Wednesday, September 1, 2010

A Grandmother’s Garden…

Good morning, dear friends!


What a beautiful day to begin September!  The sun is shining, a cool breeze blowing, the flowers--less bright and vivid now--are nodding their heavy heads outside my window…

Which brings to mind a certain garden I’ve been reading about this week in my grandmother’s & great-grandmother’s writings…

Sarah I. V. Young

Sarah Indiaetta Young Vance, my great-great-grandmother, was born on a plantation in Virginia during the Civil War…more stories for another day…

garden 8

(This was not her home, but a photo I found that, to me, feels like what she described…) 

As a teenager, she left Virginia and headed west with her family, eventually settling in old Mesa, Arizona.  There are so many stories I have to tell you about this amazing woman as time goes on…I love her dearly…mostly because I feel I know her well.  She left a beautifully written history of her life in her own words.  I cherish it.  She is why my middle daughter Sarah is…Sarah.

But, today, the words I’ll draw from are from her daughter, Estella and her granddaughter—my grandmother—Velda... about her garden.

As I mentioned in my last post, Sarah was a very busy mother of 12 children…they farmed for a living.  She was also an incredibly skilled and busy midwife.  No matter how hectic her life was, however, she loved to garden…

garden 5 (This and the following garden photographs were found online…)

I imagine it was hard to keep a garden flourishing in the heat of the Arizona sun, but flourish it did, year after year….here’s a description from her daughter Estella, thinking back to her childhood on their family farm, about 1900…

On the side of the house was a beautiful old-fashioned garden, with stocks, baby’s breath, bachelor buttons, pinks, carnations, pansies, violets, hollyhocks…

garden 2

…black-eyed Susans, sweet peas, daisies…larkspur, poppies…well just name it, it was there in colorful profusion in Mother’s garden…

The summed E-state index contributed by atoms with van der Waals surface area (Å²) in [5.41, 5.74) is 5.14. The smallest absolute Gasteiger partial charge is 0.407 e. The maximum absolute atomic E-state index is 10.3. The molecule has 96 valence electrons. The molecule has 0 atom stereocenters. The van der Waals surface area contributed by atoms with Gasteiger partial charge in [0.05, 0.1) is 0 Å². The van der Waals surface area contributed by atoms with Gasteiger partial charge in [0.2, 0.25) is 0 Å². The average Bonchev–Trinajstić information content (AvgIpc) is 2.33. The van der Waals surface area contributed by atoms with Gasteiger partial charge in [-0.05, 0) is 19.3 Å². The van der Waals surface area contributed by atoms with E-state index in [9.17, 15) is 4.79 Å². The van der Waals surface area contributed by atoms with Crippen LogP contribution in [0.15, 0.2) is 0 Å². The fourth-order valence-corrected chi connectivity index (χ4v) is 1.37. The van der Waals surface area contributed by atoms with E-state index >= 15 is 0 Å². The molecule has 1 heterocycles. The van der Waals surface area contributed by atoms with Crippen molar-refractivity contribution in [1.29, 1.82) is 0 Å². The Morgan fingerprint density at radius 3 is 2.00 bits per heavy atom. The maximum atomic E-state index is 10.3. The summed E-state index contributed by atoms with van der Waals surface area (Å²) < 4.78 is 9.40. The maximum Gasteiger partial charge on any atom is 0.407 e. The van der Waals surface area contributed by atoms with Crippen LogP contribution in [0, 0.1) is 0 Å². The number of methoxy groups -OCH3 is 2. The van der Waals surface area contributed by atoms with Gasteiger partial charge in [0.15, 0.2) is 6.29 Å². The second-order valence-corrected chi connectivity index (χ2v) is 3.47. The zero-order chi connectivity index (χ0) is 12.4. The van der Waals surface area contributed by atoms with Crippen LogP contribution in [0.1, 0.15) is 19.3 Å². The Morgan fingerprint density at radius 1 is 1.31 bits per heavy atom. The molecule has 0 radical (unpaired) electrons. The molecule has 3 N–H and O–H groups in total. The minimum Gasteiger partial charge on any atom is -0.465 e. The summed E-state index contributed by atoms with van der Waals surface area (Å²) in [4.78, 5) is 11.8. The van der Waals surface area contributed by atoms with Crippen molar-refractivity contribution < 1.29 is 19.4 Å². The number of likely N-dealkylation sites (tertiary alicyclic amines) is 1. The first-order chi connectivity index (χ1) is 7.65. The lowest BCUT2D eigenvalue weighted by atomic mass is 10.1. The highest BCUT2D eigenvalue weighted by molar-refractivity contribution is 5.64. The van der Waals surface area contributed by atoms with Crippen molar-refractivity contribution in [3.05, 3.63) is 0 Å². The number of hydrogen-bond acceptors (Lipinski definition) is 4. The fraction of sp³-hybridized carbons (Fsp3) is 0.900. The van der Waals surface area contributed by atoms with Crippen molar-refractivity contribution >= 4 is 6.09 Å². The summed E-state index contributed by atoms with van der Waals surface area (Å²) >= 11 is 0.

“Growing from the ground to the eaves at each porch post were beautiful climbers—

garden 10

--roses across the front and down the right side of the porch…

garden 11

Fig trees, large spreading ones that grew luscious figs, both black and white, were planted along the ditch bank…Long pomegranate hedges that had big pink & white fruit—we loved to reach up into the dense upper branches for the especially good fruit--

garden 12

--true, our dresses would be stained, also fingers and teeth, but little difference did it make to us children. 

hpqscan0001_edited-1 (Sarah, John and their family of then 10 children about 1900…2 more would be added soon! My great-grandmother, Estella, is on the far right, next to her father.)

Yes, Mother would scold and caution us to eat and peel the fruit carefully, so she would have the minimum of trouble trying to take the stain out with sour orange juice and salt---and much boiling.”

Her description goes on in some detail, but for now we’ll switch over to her daughter, Velda’s child’s eye memories of her grandmother Sarah’s garden:

“She (Sarah) always had a fresh garden—vegetables and flowers of all kinds, and trees that were unusual for the area, such as quince…She also grew oranges, lemons and tangerines. 

“She always had her own milk, butter and cheese.  We could help her churn the butter…she always had homemade bread. 

garden 6

“She had us go into the garden and pick nasturtiums.  We’d wash them—leaves, stems and flowers—and we’d put the leaves on homemade bread with her homemade butter.  I don’t think I ever went to Grandma’s without doing that.”

Velda in garden_edited-1 (Velda in a garden, about 3 years old…1918)

I got this information from my grandmother Velda just a few years before she died, when we sat down one day to talk about her childhood—I wrote down every precious word.

I had nasturtiums growing in my garden at that time—still do—and told my daughters about this. (They were quite young then…)  They wanted to try it, so we did (without the homemade butter and bread, sadly!)  They loved it, and dubbed them “Ancestor Sandwiches”—they still love talking about them!

In thinking about my great-great-grandmother Sarah this week, I made this little garden card in her honor…a beautiful, busy, turn-of-the-century gardener…surrounded by blue skies, a riot of roses, and heavy-headed hollyhocks…


The image is from Crafty Secrets’ “Garden” Creative Scraps…I decided to do some machine sewing on this one…then decided to “crazy quilt” it, I was having so much fun!


Just some lace, ribbon, vintage mother-of-pearl buttons, Dazzling Diamonds & platinum Stickles for a little gilding around the image, and that’s about it!

I also did this card for a color challenge hosted by sweet Vicki Chrisman just for fun!   Thanks, Vicki!

Well, that’s about it for me today…my posts seem to be getting longer lately…hope that’s okay! Sometimes there’s just things that need to be said, I guess.

So, from Estella, Velda, Sarah…

Sarah Indiaetta_edited-1 (Sarah later in life…she passed away in 1940.)

and me…I hope you have a beautiful day.  Enjoy the sunshine while it’s here…fall is coming!  Go and create something beautiful—whether it’s in your garden, in your kitchen, or anywhere the muse strikes you!


See you soon with something new…